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College of Education

  • PE students work with young children at the center

Grant funds physical education research aimed at families of preschoolers

“Hop to me,” says physical education professor Ali Brian as she works with an excited preschooler in Swansea, South Carolina. “Now, throw this ball as hard as you can.”

Brian watches closely to see how the child moves as he follows her prompts, assessing certain gross motor skills that children his age should have mastered by now. Physical education doctoral students help Brian observe and assess more than 200 students at the Lexington School District 4 Early Childhood Center. She’s not surprised to find that 75% of those children showed some form of developmental delay in gross motor skills.

The Duke Endowment recognizes that health extends beyond clinical care and includes the adoption of a healthy lifestyle.

Chris Collins, associate director of Health Care for The Duke Endowment

“We are seeing a decline in gross motor development in young children, with and without diagnosed disabilities, across the country,” Brian says. “Children are just not moving as frequently or as well as they did 30, 40 years ago.”

In fact, only 20% of 3- to 5-year-olds are getting the recommended amount of physical activity. Childhood obesity is also on the rise – 15% of 2- to 4-year-olds are obese. That rate goes up in rural or poorer parts of the country.

“For the first time in history, children have a shorter predicted lifespan than their parents,” Brian says. “And, it’s going to take early gross motor skill intervention and a change in behavior in parents – not just children – to change that.”

Brian says the key to increasing gross motor development among young children is getting parents, as well as preschool teachers, involved in effective physical activity.

“Parents are the critical choice agents supporting or inhibiting children’s physical activity,” she says.

Educating and training parents is the focus of new, integrative gross motor and physical activity intervention program called SKIPping with PALS. It’s a combination of two programs: the “Successful Kinesthetic Instruction for Preschoolers” (SKIP) program that Brian and her advisor developed during her doctoral work at Ohio State University, and “Promoting: Academics, Learning and Success” (PALS), which is an existing program created by the Lexington 4 Early Childhood Center.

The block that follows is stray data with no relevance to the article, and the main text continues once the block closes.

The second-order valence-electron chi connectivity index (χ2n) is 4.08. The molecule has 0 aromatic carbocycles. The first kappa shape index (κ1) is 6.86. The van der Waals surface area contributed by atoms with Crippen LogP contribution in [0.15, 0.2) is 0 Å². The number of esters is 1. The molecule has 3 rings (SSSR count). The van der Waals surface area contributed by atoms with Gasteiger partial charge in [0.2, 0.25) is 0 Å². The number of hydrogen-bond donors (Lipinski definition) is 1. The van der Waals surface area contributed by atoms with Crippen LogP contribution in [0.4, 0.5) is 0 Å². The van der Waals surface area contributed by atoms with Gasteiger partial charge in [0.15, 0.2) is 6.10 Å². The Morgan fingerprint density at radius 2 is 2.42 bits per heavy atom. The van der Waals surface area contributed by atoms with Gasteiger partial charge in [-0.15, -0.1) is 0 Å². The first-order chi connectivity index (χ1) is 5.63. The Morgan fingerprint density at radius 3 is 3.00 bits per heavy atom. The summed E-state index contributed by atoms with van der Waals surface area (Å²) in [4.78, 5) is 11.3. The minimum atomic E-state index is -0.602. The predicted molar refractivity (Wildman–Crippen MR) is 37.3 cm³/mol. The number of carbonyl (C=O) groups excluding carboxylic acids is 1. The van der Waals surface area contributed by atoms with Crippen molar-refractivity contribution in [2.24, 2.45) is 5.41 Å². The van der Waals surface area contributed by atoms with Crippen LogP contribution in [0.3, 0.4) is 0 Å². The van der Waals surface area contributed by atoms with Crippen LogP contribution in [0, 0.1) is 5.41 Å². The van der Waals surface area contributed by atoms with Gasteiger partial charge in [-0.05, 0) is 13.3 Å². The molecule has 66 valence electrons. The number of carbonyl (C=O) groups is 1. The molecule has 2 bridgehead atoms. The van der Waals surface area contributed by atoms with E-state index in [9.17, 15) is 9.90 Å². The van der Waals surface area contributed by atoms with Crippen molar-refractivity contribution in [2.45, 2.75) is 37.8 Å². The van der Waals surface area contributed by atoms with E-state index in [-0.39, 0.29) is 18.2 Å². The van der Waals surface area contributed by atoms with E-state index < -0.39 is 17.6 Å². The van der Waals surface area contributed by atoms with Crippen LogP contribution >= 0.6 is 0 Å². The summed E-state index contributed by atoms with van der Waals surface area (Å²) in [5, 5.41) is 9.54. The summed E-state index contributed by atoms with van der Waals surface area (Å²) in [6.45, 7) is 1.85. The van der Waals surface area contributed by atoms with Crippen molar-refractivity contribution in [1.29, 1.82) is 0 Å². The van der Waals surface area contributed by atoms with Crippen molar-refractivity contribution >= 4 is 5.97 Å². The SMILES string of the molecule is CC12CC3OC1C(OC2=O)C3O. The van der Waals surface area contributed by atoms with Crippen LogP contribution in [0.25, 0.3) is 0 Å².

Brian and her team began partnering with the child care center in 2015 to implement SKIP. After assessing the children, Brian and her team of doctoral students and undergraduate physical education majors delivered SKIP to the children. After just six weeks of twice-weekly motor skills interventions, approximately 95% of the same children showed improvements.

“We know SKIP works. We’ve seen the positive results,” Brian says. “However, we want to see sustainability and true generalizability of results. That’s why we wanted to create a program that involves parents or guardians.”

SKIPping with PALS would provide parents with strategies and resources, including a fitness tracking watch, to help their children monitor and improve gross motor skills. Families would receive an activity pack, filled with items such hula hoops, a sensory ball and bean bags. They also will be taught activities that can improve motor skills.

“It’s not enough to give kids a ball and say, ‘Go play.’ You must show them how to properly throw the ball and catch the ball if you want children to learn gross motor skills. Gross motor skills do not develop based upon maturation alone,” Brian says. “We’ll even have videos for parents to watch to learn fun ways to incorporate physical activity into their daily lives.”

In May, the program received a $565,000 grant from The Duke Endowment, which will be used to implement SKIPping with PALS at Lexington 4 Early Childhood Center and analyze its effectiveness over the course of a year.

“The Duke Endowment recognizes that health extends beyond clinical care and includes the adoption of a healthy lifestyle,” says Chris Collins, associate director of Health Care for The Duke Endowment. “Improving both the access and the ability to engage in physical activity is a key component in reducing obesity and future disease burdens. SKIPping with PALS offers an innovative opportunity for families with young children to improve their physical abilities that will carry forward throughout their development.”

Brian also says the program can be replicated and easily shared with other schools and families in the future, which made the work stand out to The Duke Endowment.

“This grant will contribute to evidence related to child development. We are excited that the university plans to package the intervention so that it could be replicated within child care centers, YMCAs or Head Start programs across the Carolinas,” Collins says.

Though The Duke Endowment has supported health care research taking place at the University of South Carolina for years, this is the first award to a College of Education project. In May, the endowment gave nearly $2.4 million to the university, with three Arnold School of Public Health projects receiving funding, in addition to the SKIPping with PALS project. 

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